If you have a living room, you probably own an ottoman or two. This piece of furniture plays a key role in sitting and living rooms, and goes by many names: footstool, tuffet, and, my personal favorite, tumpty (for certain residents of England). These days, it comes in many sizes and shapes, and we use it both for seating and as a table surface. But where did it originate in name and form?
It will surprise no one to learn that we owe our thanks to the Ottoman Empire for this item. Its earliest versions sound pretty similar to what we recognize today. In fact, historians describe its origin as a low, wood platform on which cushions stack . In the Ottoman Empire, it was often the central piece of furniture in a room. Many of the later European versions don’t so obviously resemble what we recognize today.
Historically, it was introduced in Europe in the 18th century from Turkey. As time wore on, it took on different forms, including styles of seating that we might associate more with sofas, chairs and loveseats. The preponderance of circular seating structures in French decor during the 18th and 19th centuries took its influence directly from Turkish sources.
This style of seating still bears the name Ottoman, but it shares that label with our contemporary version, which is low, has no arms or back, and is almost invariably upholstered. Its size and shape identifies it as seating, table or footrest, though it sometimes serves multiple purposes.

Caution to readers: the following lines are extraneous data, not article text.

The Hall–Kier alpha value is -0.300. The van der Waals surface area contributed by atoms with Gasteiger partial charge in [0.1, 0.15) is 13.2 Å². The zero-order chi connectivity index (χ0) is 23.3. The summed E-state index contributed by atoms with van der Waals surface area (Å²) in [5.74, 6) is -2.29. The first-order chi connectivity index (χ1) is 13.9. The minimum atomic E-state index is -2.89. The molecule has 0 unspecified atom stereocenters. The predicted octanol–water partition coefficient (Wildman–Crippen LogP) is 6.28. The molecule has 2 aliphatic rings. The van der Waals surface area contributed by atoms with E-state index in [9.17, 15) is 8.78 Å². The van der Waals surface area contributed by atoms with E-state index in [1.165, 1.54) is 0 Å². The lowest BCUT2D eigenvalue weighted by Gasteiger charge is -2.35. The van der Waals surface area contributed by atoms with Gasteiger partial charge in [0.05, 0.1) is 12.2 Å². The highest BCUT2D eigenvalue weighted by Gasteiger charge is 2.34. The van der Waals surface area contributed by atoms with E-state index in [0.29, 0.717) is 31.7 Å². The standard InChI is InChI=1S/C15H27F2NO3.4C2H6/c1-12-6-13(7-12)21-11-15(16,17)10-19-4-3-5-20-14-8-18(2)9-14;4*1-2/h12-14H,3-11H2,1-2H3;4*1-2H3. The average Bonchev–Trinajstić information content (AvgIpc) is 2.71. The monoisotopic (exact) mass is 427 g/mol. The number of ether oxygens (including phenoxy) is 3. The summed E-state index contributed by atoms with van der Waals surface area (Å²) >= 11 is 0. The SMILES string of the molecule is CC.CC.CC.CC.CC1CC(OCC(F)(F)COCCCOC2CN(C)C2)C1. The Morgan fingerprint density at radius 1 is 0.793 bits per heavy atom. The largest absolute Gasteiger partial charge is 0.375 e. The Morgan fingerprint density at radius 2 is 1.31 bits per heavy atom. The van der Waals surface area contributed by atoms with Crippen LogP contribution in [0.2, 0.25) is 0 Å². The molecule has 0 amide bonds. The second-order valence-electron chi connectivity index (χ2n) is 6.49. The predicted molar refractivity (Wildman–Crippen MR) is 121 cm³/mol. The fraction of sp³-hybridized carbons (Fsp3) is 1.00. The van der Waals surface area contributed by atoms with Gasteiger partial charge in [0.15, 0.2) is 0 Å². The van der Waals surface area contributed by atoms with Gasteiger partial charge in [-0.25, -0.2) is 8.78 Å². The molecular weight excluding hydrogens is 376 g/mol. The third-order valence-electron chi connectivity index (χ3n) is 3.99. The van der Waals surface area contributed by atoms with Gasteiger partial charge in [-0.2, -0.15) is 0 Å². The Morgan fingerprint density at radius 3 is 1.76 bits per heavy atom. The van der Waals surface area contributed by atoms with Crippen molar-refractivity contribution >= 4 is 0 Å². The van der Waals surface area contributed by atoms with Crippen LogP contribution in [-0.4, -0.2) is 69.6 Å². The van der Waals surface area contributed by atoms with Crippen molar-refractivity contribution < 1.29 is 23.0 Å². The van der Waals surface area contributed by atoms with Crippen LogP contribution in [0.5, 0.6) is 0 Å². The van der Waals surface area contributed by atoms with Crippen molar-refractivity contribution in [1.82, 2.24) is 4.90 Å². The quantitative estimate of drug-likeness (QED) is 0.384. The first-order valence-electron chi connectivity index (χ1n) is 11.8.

Early on, the European version was a four-legged footstool for resting in front of the fire . As it evolved through the centuries, it eventually took on its familiar form. It has since morphed into virtually any shape and size, with or without prominent legs.
A well placed ottoman lends comfort and style to a room, as well as function. It can be small and low for resting the feet. It can be the height and size of a large coffee table, where it functions as both surface for serving, and as a seating area for many people. Depending on its proportions, what materials it incorporates or where you place it, its uses vary.
The Ottoman can create a focal point in your living room, or it can exist more as an accessory to the other furniture. It really depends on what you choose and what role you wish it to play.